Let’s take portable gaming for example. The must-own system at that time was of course, the legendary Gameboy. I knew at least 2 of my classmates from IAMS (Iloilo American Memorial School) who owned this system and were at least magnanimous enough to bring them to school and let just about everyone take a turn at them. A far second would be brick game systems – especially the ones that had multiple games from 20 in 1 to 48 in 1 (these games remain timeless today because of Tetris… really hard to go back to a single rotate button and no piece holding mechanics though). Brick game developers really knew how to push the hardware with all kinds of games from shooters to boxing and racing games. Lastly, there were the game systems that used static images to simulate movement such as Nintendo’s Game and Watch series and Tiger Electronic Handhelds based on licensed titles.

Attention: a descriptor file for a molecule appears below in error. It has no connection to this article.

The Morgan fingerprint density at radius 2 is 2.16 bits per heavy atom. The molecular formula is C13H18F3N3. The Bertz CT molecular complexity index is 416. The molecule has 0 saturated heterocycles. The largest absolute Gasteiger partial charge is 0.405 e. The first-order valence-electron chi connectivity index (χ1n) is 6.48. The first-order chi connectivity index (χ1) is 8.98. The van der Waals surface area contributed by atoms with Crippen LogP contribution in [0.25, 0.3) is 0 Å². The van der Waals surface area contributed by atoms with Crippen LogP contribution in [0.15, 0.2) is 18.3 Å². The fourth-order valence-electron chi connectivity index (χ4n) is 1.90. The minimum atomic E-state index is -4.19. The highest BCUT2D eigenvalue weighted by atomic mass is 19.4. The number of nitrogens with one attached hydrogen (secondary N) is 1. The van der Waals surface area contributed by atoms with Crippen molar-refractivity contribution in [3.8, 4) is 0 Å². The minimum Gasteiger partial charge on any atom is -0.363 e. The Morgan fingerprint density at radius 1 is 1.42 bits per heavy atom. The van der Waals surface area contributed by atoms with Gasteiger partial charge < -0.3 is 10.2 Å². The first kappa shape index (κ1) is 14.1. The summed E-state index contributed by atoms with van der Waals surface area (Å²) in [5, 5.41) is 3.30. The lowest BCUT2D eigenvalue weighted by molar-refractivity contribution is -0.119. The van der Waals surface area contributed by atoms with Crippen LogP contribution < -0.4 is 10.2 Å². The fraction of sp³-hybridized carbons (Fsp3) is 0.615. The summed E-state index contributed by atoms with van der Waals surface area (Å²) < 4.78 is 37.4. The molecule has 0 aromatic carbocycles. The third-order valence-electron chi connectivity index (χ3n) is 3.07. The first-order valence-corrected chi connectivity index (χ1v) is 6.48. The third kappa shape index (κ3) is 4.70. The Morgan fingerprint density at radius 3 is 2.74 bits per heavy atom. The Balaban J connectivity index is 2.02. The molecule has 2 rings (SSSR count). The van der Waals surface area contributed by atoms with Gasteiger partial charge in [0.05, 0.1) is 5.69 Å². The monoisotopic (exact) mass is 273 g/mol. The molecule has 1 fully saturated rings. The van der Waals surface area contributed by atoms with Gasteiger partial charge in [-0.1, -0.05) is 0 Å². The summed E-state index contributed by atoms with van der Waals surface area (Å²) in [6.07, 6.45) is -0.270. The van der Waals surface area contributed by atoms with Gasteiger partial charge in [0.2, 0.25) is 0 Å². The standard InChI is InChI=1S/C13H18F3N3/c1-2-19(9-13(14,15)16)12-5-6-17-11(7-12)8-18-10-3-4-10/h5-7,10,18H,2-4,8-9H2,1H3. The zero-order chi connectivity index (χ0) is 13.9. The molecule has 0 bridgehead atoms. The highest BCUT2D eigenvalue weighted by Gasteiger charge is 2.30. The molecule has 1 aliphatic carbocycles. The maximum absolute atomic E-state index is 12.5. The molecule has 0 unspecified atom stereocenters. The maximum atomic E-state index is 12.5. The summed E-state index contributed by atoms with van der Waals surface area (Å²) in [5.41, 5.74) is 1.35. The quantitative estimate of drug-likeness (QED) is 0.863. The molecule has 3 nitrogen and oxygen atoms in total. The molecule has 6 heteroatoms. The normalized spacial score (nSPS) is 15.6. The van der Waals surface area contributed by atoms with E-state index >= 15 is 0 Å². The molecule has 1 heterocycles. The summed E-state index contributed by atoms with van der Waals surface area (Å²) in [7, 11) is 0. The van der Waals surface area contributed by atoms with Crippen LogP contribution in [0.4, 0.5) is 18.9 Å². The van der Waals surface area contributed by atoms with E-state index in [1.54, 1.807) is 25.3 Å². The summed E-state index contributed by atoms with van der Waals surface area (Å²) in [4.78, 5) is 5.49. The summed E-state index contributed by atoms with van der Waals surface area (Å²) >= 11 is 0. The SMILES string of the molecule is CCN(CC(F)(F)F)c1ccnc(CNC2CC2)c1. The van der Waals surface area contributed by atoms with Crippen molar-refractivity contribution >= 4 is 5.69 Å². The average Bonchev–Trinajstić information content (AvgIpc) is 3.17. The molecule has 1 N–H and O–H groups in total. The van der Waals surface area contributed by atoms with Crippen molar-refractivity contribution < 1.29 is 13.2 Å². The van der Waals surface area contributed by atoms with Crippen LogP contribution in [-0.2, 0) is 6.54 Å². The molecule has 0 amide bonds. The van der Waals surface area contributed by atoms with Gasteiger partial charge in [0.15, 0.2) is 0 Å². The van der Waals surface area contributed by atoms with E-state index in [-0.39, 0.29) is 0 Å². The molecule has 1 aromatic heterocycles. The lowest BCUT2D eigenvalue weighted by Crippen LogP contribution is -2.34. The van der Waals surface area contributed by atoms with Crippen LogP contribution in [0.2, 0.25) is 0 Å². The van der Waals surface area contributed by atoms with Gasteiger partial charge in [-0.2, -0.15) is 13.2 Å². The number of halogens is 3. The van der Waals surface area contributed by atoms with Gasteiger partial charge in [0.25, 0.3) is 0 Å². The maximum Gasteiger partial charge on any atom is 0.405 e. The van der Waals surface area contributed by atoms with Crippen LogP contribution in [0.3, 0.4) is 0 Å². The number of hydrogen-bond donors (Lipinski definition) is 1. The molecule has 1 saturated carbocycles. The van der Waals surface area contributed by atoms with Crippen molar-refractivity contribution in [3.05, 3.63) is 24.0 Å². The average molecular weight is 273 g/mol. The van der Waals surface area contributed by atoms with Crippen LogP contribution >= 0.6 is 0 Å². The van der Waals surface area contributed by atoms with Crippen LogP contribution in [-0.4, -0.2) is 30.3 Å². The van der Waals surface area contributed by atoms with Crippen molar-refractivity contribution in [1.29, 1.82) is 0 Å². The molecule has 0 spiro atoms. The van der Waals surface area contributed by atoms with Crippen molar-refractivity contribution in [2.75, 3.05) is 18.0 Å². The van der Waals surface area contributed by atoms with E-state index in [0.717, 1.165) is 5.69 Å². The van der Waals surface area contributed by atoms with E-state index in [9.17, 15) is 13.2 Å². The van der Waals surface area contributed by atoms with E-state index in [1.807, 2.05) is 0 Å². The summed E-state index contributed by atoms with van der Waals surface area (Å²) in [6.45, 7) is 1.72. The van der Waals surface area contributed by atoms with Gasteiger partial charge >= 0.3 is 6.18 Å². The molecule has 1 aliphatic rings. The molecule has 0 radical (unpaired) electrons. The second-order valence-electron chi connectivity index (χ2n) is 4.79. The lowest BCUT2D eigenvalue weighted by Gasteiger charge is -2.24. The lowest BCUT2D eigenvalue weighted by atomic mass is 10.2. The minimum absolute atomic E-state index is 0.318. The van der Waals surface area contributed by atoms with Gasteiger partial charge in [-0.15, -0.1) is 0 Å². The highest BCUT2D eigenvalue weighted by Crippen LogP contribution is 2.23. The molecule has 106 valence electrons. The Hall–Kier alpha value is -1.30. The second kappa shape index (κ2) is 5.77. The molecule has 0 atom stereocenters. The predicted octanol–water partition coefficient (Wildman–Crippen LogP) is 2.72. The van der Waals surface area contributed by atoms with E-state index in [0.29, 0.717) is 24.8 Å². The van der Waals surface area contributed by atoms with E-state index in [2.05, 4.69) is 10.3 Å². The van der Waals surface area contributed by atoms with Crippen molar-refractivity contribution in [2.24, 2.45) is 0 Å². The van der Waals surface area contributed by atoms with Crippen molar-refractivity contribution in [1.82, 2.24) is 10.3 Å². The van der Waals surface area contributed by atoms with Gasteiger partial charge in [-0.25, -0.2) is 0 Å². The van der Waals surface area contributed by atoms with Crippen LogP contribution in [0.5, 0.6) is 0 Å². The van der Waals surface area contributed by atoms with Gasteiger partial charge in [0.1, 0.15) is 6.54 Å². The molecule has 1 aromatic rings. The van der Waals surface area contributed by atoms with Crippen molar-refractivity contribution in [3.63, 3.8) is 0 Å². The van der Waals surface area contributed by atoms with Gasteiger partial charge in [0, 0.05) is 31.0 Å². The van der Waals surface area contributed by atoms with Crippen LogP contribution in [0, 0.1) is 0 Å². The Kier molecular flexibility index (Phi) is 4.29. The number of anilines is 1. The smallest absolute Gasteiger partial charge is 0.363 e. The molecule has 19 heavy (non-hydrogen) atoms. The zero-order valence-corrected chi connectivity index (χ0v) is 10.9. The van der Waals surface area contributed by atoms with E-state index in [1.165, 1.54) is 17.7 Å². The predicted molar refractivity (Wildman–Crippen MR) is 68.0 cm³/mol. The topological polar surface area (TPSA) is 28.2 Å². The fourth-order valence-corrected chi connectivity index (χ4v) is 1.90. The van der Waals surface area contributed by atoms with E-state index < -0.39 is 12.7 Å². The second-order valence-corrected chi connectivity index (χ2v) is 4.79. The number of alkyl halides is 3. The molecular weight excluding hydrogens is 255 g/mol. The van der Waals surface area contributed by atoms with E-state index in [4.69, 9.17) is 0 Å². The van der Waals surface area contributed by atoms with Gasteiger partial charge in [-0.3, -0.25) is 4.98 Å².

Also, you might be thinking, “what about TV?” Well, the majority of people had TV sets (not all of them colored) with all of 4 channels: GMA, ABS-CBN, RPN-8 and IBC-12. Fortunately, we had cable, which meant we had at least 10 channels (24, if your TV could handle it. If not, you had to program in which channels you wanted yourself). Furthermore, most of these cable channels were foreign language channels with no subtitles or filler channels such as Cable Star’s own two movie channels that they managed themselves (you sometimes saw them typing out the titles on-screen) and one all-day cartoon channel that showed just about everything from Joseph Lai produced super robot anime and DBZ OVAs to Heavy Metal (not for kids at all).